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The Climate Leadership Conference, a unique annual gathering of business, policy makers, regulators and NGOs, offers an opportunity to put a finger on the pulse of climate action in the US. Jonathan Shopley finds a steady and strengthening heart-beat.
Conference with a difference
What makes the Climate Leaders Conference unique is that since it began in 2012, it has drawn policy, business and NGO constituencies together in a single event to assess the state of climate action in the US. The Conference partners – ACCO, C2ES, The Climate Registry and the US EPA -- also use the event to recognise individuals, private and public sector organisations demonstrating a significant and tangible commitment to climate change mitigation with the Climate Leaders’ Awards.
The Awards recognise innovative actions to combat climate change that make business sense. This year’s awards included our client UPS – recognised for its achievements in reaching GHG reduction goals -- along with 16 organisations and one individual representing an array of industries from finance and manufacturing to retail and technology.
US on the international stage
2015 is a pivotal year for international climate negotiations, anticipating a new global agreement in Paris in December. Against that backdrop, the conference kicked off with a session on international leadership and cooperation. As the US never signed the Kyoto Protocol, it has not been a major force in UN-led international negotiations. Things changed last year, with the US - China joint announcement pledging proactive and material national action as a spur to a more effective successor agreement.
This and three national developments are rebuilding the US’s moral authority to play a significant role in the forthcoming international negotiations:
- Energy from natural gas rather than oil has allowed the US to meet its non-binding Kyoto targets.
- Cap & Trade programmes in California and a group of eastern states under the Regional Greenhouse Gas Initiative are laying down state-level initiatives which have the potential to link the US to carbon pricing efforts that are developing in parallel in China, Canada, the EU, and Korea amongst others.
- The Obama Administration’s Clean Power Plan is driving state-level plans to decarbonise energy across the US.
In the final plenary, Brian Deese, Senior Advisor to Obama and Gerard Araud, French Ambassador to the US made it clear that the US’s role in the next stage of negotiations on an international climate deal is welcomed, expected and pivotal to a sound outcome.
US sentiment on climate change is changing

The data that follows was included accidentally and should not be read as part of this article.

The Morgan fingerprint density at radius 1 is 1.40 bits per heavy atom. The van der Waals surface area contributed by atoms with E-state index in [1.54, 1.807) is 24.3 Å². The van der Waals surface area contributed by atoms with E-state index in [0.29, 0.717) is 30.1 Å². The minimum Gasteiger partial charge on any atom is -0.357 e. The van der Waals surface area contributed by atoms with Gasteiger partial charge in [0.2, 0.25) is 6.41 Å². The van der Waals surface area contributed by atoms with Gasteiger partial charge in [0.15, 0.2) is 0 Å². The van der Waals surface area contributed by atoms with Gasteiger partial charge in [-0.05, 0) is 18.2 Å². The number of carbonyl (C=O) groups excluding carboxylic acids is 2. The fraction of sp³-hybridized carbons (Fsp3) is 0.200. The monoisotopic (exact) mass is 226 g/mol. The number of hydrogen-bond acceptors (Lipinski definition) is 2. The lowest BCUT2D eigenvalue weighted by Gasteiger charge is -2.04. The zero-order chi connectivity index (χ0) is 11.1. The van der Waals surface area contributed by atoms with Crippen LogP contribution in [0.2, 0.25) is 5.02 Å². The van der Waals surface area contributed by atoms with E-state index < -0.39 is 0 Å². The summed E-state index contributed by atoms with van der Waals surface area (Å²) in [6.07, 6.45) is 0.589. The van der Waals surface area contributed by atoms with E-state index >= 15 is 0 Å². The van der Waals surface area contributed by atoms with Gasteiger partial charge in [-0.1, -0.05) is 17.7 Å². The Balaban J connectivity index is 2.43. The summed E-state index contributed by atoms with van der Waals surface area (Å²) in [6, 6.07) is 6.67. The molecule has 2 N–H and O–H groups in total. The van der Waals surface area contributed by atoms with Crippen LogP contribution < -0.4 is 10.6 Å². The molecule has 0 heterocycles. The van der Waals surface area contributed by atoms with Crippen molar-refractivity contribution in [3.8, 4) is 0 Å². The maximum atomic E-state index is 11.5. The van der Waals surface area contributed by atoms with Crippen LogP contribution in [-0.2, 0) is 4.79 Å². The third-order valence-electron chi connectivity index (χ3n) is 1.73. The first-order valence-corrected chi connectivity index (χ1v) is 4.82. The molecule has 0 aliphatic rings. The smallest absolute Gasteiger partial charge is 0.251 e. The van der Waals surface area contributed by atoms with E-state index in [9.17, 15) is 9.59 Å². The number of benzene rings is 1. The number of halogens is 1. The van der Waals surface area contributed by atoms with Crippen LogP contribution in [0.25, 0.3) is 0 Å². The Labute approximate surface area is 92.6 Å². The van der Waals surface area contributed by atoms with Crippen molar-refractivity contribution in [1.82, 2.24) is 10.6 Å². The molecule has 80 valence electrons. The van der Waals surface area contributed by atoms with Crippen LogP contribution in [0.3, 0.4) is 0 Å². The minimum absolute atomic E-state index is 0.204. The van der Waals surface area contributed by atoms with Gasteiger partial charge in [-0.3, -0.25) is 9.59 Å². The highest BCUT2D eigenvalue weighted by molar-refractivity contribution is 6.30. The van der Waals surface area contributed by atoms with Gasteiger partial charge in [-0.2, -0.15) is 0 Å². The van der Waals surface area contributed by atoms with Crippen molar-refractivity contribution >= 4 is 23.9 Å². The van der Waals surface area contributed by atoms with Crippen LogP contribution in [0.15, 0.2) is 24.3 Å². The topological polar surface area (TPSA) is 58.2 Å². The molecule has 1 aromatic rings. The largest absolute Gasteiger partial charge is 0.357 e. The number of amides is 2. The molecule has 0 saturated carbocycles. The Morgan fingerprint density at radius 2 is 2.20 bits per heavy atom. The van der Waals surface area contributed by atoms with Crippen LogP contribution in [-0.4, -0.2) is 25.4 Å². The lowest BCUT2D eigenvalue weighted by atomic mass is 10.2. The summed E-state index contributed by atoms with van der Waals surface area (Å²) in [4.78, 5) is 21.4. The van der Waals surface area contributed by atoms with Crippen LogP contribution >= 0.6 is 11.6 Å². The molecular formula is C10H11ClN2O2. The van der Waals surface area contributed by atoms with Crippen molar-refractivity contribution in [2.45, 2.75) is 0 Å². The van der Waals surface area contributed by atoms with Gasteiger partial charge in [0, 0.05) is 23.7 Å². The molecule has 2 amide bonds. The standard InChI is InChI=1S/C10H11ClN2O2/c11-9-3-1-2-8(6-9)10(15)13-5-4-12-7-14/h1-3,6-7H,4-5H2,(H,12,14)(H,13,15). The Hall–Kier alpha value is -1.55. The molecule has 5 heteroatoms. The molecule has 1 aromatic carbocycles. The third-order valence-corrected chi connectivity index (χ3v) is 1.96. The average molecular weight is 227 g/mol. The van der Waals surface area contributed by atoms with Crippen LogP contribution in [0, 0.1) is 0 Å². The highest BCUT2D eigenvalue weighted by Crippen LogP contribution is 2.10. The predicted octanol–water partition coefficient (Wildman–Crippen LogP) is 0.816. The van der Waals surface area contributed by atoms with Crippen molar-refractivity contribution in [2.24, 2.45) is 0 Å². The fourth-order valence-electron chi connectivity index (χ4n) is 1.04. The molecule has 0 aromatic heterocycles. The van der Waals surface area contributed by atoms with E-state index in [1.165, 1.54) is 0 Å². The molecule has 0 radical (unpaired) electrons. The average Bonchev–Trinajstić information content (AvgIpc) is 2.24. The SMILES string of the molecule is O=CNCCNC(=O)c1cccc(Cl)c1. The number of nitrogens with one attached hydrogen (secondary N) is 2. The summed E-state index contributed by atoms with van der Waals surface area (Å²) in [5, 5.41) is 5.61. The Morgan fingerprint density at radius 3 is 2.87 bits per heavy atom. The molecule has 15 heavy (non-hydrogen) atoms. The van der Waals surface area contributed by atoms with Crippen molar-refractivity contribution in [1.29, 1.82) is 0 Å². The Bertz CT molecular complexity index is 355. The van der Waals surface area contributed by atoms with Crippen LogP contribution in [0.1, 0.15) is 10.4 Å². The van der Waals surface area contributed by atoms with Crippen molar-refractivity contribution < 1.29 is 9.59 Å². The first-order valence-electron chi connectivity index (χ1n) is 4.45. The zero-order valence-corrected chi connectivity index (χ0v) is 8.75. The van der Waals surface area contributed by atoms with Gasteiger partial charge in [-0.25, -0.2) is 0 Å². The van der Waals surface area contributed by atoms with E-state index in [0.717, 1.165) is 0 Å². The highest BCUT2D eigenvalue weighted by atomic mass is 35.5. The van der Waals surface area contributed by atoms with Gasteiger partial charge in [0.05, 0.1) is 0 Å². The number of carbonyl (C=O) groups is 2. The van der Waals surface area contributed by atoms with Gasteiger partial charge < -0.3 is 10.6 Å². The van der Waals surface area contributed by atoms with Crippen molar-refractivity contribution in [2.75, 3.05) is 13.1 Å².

Mindy Lubber, head of CERES, a business and sustainability NGO, made the case that the US is changing the debate about climate change from a burden to economic opportunity, and Carol Browner, previous US EPA Administrator, noted that the climate change challenge plays well to American ingenuity and innovation – both at home and abroad.
As Ralph Cicerone, President of the National Academy of Sciences reviewed the scientific evidence from climate science, he and others made the point that drought, floods and extreme weather events have moved the US on from debating the science to a broader acceptance that climate change is happening. The debate is now focused on what to do about it.
Former US Treasury Secretary, Robert Rubin argued that while the realisation of climate change is now predominant, the urgency to act is not. That has prompted Rubin, with past NYC mayor Mike Bloomberg and another former Treasury Secretary Hank Paulson, to launch the Risky Business Project to quantify and publicise the economic risks from the impacts of a changing climate and make the case that the cost of inaction is significantly greater than the cost of action.
Actions speaking louder than words
Dr Ed Maibach’s research into public sentiment on climate has recorded that two thirds of the US public expect business to provide solutions to climate change, and the main thrust of the conference programme was an examination of what business is doing in response to that challenge.
The three main themes covered in detail were:
- Better granular data on emissions through application of information technology, cloud computing and big data management to drive effective reduction and efficiency programmes.
- The application technology innovation, partnerships and new and often disruptive business models to deliver more than just incremental emission reductions across entire supply-chains.
- The use and value of market-based instruments such as carbon offsets, renewable energy instruments to drive economy-wide reductions at lowest cost.
While the vast majority of the action is with business, NGOs like C2ES, CDP and WWF showcased platforms to set stretching targets and assemble and compare best practices that are valued and used by leading corporates.
And some of the most notable initiatives were in sectors not usually associated with environmental leadership. Secretary of the US Navy Ray Mabus pointed out that the US Department of Defence is the largest user of fossil fuels in the world, but that the Navy already uses 1GW of renewable energy and is on track to 50% non-fossil fuels by the end of 2015.
It is when it isn’t
Unlike past conferences, where it was common to hear statements like ‘the US is deeply divided on climate’ or ‘the US hasn’t woken up to climate’, this one had distinctly different mood music. The ground is shifting, and in aggregate the direction of travel has changed. The past characterisation of the US as a climate laggard isn’t true anymore. Probably Robert Rubin’s musings that perhaps the US will need a massive climate disaster to spur action is not true either. Business opportunities to solve climate impacts and to serve customers’ instinctive preferences for cleaner, better products and services has reframed the issue, and the US is very much back in the game.